Ten abandoned cities

The 10 creepiest abandoned ghost towns on our planet

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10 abandoned ghost towns

The world is full of ghost towns, abandoned settlements that appeared as a result of either economic crises or natural or man-made disasters. Some are so remote from civilization that they have become a real time machine, able to take you back to those distant times when life was booming in them. They are incredibly popular with tourists, although they can be dangerous or forbidden to visit. Here is an overview of the most incredible ghost towns in the world.

1. Kolmanskop (Namibia): a city buried in the sand

Kolmanskop (Namibia): a city buried in the sand

Kolmanskop (Namibia): a city buried in the sand

Kolmanskop is a ghost town in southern Namibia, located a few kilometers from the port of Luderitz. In 1908, a diamond rush gripped the area and people rushed to Namib, hoping to get rich. But over time, after World War I, when diamond sales plummeted, the town, which has casinos, schools, hospitals, and residences, turned into a barren sandy desert.

Kolmanskop (Namibia): a city buried in the sand

Metal structures collapsed, beautiful gardens and tidy streets were completely covered by sand. Creaking doors, broken windows overlooking the endless desert… another ghost town was born. Only a few buildings are in good condition. They still have their interiors and furniture. But most are just ruins, run by ghosts.

2. Pripyat (Ukraine): the city of Chernobyl NPP workers

Pripyat (Ukraine): town of Chernobyl workers

Pripyat (Ukraine): town of Chernobyl workers

Pripyat is an abandoned town located in northern Ukraine in the “exclusion zone”. Once it was a home for workers of the Chernobyl nuclear power plant. It was abandoned in 1986 after an accident at the plant. Before the accident, the population was about 50,000 people. Now it is a kind of museum dedicated to the end of the Soviet era.

Pripyat (Ukraine): town of Chernobyl workers

Multistory buildings (four of which were just built and not yet inhabited at the time of the accident), swimming pools, hospitals and other buildings – everything remains as it was at the time of the disaster and mass evacuation. Records, documents, televisions, children’s toys, furniture, jewelry, clothing – everything that every normal family had remained in the dead city. Pripyat residents were only allowed to take their suitcase of personal documents and clothes. Nevertheless, at the beginning of the 21st century, many apartments and houses were almost completely looted, nothing of value was left, even the toilets and those were taken out.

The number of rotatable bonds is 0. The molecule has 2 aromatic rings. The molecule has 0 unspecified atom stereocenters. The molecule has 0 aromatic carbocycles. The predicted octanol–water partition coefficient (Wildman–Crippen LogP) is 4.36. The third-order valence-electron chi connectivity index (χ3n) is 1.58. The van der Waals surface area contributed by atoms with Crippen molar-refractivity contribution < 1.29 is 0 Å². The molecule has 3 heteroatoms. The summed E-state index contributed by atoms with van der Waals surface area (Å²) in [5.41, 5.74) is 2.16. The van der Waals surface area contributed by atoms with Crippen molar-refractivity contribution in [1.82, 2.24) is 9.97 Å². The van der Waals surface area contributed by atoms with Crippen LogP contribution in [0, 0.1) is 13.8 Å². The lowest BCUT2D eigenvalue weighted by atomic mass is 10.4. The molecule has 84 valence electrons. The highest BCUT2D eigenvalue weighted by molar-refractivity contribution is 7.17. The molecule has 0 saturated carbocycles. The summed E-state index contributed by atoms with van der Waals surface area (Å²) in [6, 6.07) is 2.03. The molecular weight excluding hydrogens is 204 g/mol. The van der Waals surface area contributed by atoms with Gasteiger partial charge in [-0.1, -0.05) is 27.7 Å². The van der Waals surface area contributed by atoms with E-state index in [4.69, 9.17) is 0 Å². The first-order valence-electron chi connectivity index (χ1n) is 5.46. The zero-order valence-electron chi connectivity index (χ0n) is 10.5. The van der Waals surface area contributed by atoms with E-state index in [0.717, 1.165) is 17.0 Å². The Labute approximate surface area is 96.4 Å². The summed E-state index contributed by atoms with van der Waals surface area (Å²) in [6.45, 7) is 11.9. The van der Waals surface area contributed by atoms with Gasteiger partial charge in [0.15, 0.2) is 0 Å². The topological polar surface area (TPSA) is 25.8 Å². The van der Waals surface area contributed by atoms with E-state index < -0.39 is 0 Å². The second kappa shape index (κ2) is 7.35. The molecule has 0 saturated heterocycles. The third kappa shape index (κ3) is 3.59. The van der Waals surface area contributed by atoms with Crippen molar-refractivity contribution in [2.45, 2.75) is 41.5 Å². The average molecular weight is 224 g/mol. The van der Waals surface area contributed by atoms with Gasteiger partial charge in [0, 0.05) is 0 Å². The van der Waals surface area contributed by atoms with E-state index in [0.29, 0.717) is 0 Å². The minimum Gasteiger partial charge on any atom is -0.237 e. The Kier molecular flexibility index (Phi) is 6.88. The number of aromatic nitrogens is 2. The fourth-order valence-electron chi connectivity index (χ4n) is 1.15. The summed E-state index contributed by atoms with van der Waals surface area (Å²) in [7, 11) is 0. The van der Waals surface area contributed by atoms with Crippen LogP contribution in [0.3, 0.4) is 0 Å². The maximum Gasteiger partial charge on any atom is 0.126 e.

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3. San Shi (Taiwan): a futuristic resort

San Shi (Taiwan): Futuristic resort

San Shi (Taiwan): Futuristic resort

This futuristic village was built in northern Taiwan as a luxury resort for the wealthy. However, after many accidents during construction, the project was stopped. Lack of money and a desire to continue work caused it to come to a complete halt. Strange buildings in a futuristic style still stand there as a memory of those who died during the construction. There are now rumors in the neighborhood of numerous ghosts now roaming the city.

4. Craco (Italy): a stunning medieval town

Craco (Italy): A stunning medieval town

Craco (Italy): A stunning medieval town

Craco is located in the region of Basilicata and the province of Matera, 25 miles from the Gulf of Taranto. Typical of the Middle Ages, the town is built among numerous hills. Its appearance dates back to 1060, when the land was owned by Archbishop Arnaldo, Bishop of Tricarico. This long association with the church has had a great influence on the town’s inhabitants over the centuries.

Craco (Italy): A stunning medieval town

In 1891, Krako had a population of over 2,000. The residents had many problems due to poor agricultural conditions. In 1892-1922, more than 1,300 people moved from the city to North America. Earthquakes, landslides, and wars all caused mass migration. In 1959-1972, Krako was particularly affected by natural disasters, so in 1963 the remaining 1,800 residents left the city and moved to the nearby valleys of Krako Pesquiera. Today it is a stunning ruins of a medieval town, which is very popular with tourists.

5. Oradour-sur-Glan (France): the horrors of World War II

Oradour-sur-Glans (France)

Oradour-sur-Glans (France)

The small village of Oradour-sur-Glanc in France is the epitome of unspeakable horror. During World War II, 642 residents were killed by German soldiers as punishment for the French resistance. The Germans originally planned to attack Oradour-sur-Vaires, but mistakenly invaded Oradour-sur-Glans on June 10, 1944. According to the order, some of the inhabitants of the French town were driven by the Germans into barns, where they were shot in the legs so that they died long and painfully. Women and children were kept in the church, where they were shot. Later, the Germans completely destroyed the village. Its ruins stand to this day as a monument to all those who died, although not far away after the war a new town was rebuilt again.